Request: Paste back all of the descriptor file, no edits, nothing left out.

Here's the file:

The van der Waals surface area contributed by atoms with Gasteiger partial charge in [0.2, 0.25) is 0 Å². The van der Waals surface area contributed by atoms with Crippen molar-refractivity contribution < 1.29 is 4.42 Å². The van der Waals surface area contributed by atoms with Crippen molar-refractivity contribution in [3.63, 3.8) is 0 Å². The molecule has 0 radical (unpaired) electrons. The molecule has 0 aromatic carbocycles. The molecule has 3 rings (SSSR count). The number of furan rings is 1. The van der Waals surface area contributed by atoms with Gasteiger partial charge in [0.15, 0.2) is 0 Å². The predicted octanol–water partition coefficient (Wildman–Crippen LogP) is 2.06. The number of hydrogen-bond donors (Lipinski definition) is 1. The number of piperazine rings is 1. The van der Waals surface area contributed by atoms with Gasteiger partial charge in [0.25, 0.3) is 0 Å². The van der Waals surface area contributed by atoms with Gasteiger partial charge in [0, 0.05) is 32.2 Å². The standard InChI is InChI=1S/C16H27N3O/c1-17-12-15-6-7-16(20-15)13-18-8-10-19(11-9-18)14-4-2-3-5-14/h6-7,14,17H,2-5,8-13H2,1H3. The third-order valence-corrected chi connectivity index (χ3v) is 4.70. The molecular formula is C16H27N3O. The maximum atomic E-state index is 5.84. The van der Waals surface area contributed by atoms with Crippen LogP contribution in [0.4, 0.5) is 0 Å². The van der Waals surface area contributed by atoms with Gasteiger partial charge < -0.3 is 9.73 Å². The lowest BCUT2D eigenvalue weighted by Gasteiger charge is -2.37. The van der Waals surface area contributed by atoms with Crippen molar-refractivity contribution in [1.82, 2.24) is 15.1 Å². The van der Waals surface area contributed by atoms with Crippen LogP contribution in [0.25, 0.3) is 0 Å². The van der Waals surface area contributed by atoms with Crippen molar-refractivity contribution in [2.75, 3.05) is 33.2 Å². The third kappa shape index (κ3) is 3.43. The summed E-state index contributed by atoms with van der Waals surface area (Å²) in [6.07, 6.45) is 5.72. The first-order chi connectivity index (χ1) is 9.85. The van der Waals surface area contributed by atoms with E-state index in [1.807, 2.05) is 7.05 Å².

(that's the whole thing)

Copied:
The van der Waals surface area contributed by atoms with Gasteiger partial charge in [0.2, 0.25) is 0 Å². The van der Waals surface area contributed by atoms with Crippen molar-refractivity contribution < 1.29 is 4.42 Å². The van der Waals surface area contributed by atoms with Crippen molar-refractivity contribution in [3.63, 3.8) is 0 Å². The molecule has 0 radical (unpaired) electrons. The molecule has 0 aromatic carbocycles. The molecule has 3 rings (SSSR count). The number of furan rings is 1. The van der Waals surface area contributed by atoms with Gasteiger partial charge in [0.15, 0.2) is 0 Å². The predicted octanol–water partition coefficient (Wildman–Crippen LogP) is 2.06. The number of hydrogen-bond donors (Lipinski definition) is 1. The number of piperazine rings is 1. The van der Waals surface area contributed by atoms with Gasteiger partial charge in [0.25, 0.3) is 0 Å². The van der Waals surface area contributed by atoms with Gasteiger partial charge in [0, 0.05) is 32.2 Å². The standard InChI is InChI=1S/C16H27N3O/c1-17-12-15-6-7-16(20-15)13-18-8-10-19(11-9-18)14-4-2-3-5-14/h6-7,14,17H,2-5,8-13H2,1H3. The third-order valence-corrected chi connectivity index (χ3v) is 4.70. The molecular formula is C16H27N3O. The maximum atomic E-state index is 5.84. The van der Waals surface area contributed by atoms with Crippen LogP contribution in [0.4, 0.5) is 0 Å². The van der Waals surface area contributed by atoms with Gasteiger partial charge < -0.3 is 9.73 Å². The lowest BCUT2D eigenvalue weighted by Gasteiger charge is -2.37. The van der Waals surface area contributed by atoms with Crippen molar-refractivity contribution in [1.82, 2.24) is 15.1 Å². The van der Waals surface area contributed by atoms with Crippen LogP contribution in [0.25, 0.3) is 0 Å². The van der Waals surface area contributed by atoms with Crippen molar-refractivity contribution in [2.75, 3.05) is 33.2 Å². The third kappa shape index (κ3) is 3.43. The summed E-state index contributed by atoms with van der Waals surface area (Å²) in [6.07, 6.45) is 5.72. The first-order chi connectivity index (χ1) is 9.85. The van der Waals surface area contributed by atoms with E-state index in [1.807, 2.05) is 7.05 Å².